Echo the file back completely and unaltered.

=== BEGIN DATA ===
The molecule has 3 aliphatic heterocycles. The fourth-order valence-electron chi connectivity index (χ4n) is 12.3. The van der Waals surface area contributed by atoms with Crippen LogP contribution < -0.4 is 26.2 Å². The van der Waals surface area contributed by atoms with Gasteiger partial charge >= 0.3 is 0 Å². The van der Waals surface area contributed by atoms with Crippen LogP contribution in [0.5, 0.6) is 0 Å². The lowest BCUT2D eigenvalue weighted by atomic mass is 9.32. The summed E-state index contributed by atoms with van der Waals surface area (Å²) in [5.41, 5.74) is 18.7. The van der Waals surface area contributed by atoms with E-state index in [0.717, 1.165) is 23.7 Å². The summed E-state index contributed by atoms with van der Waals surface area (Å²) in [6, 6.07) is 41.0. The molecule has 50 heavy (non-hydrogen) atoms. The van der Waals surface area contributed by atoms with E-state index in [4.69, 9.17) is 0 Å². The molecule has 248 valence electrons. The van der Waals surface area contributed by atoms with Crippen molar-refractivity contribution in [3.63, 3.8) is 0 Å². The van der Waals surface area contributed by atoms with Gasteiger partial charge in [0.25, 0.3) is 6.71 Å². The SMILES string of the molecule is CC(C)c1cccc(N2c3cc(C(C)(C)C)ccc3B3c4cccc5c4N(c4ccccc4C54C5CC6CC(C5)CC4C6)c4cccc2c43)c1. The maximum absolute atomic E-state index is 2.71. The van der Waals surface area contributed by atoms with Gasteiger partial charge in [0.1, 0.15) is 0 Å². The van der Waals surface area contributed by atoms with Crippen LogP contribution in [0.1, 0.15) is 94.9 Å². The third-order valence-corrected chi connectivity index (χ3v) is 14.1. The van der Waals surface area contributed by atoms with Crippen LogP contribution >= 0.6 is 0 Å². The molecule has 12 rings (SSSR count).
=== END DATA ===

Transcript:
The molecule has 3 aliphatic heterocycles. The fourth-order valence-electron chi connectivity index (χ4n) is 12.3. The van der Waals surface area contributed by atoms with Crippen LogP contribution < -0.4 is 26.2 Å². The van der Waals surface area contributed by atoms with Gasteiger partial charge >= 0.3 is 0 Å². The van der Waals surface area contributed by atoms with Crippen LogP contribution in [0.5, 0.6) is 0 Å². The lowest BCUT2D eigenvalue weighted by atomic mass is 9.32. The summed E-state index contributed by atoms with van der Waals surface area (Å²) in [5.41, 5.74) is 18.7. The van der Waals surface area contributed by atoms with E-state index in [0.717, 1.165) is 23.7 Å². The summed E-state index contributed by atoms with van der Waals surface area (Å²) in [6, 6.07) is 41.0. The molecule has 50 heavy (non-hydrogen) atoms. The van der Waals surface area contributed by atoms with E-state index in [4.69, 9.17) is 0 Å². The molecule has 248 valence electrons. The van der Waals surface area contributed by atoms with Crippen molar-refractivity contribution in [3.63, 3.8) is 0 Å². The van der Waals surface area contributed by atoms with Gasteiger partial charge in [0.25, 0.3) is 6.71 Å². The SMILES string of the molecule is CC(C)c1cccc(N2c3cc(C(C)(C)C)ccc3B3c4cccc5c4N(c4ccccc4C54C5CC6CC(C5)CC4C6)c4cccc2c43)c1. The maximum absolute atomic E-state index is 2.71. The van der Waals surface area contributed by atoms with Gasteiger partial charge in [0.1, 0.15) is 0 Å². The van der Waals surface area contributed by atoms with Crippen LogP contribution in [0.1, 0.15) is 94.9 Å². The third-order valence-corrected chi connectivity index (χ3v) is 14.1. The van der Waals surface area contributed by atoms with Crippen LogP contribution >= 0.6 is 0 Å². The molecule has 12 rings (SSSR count).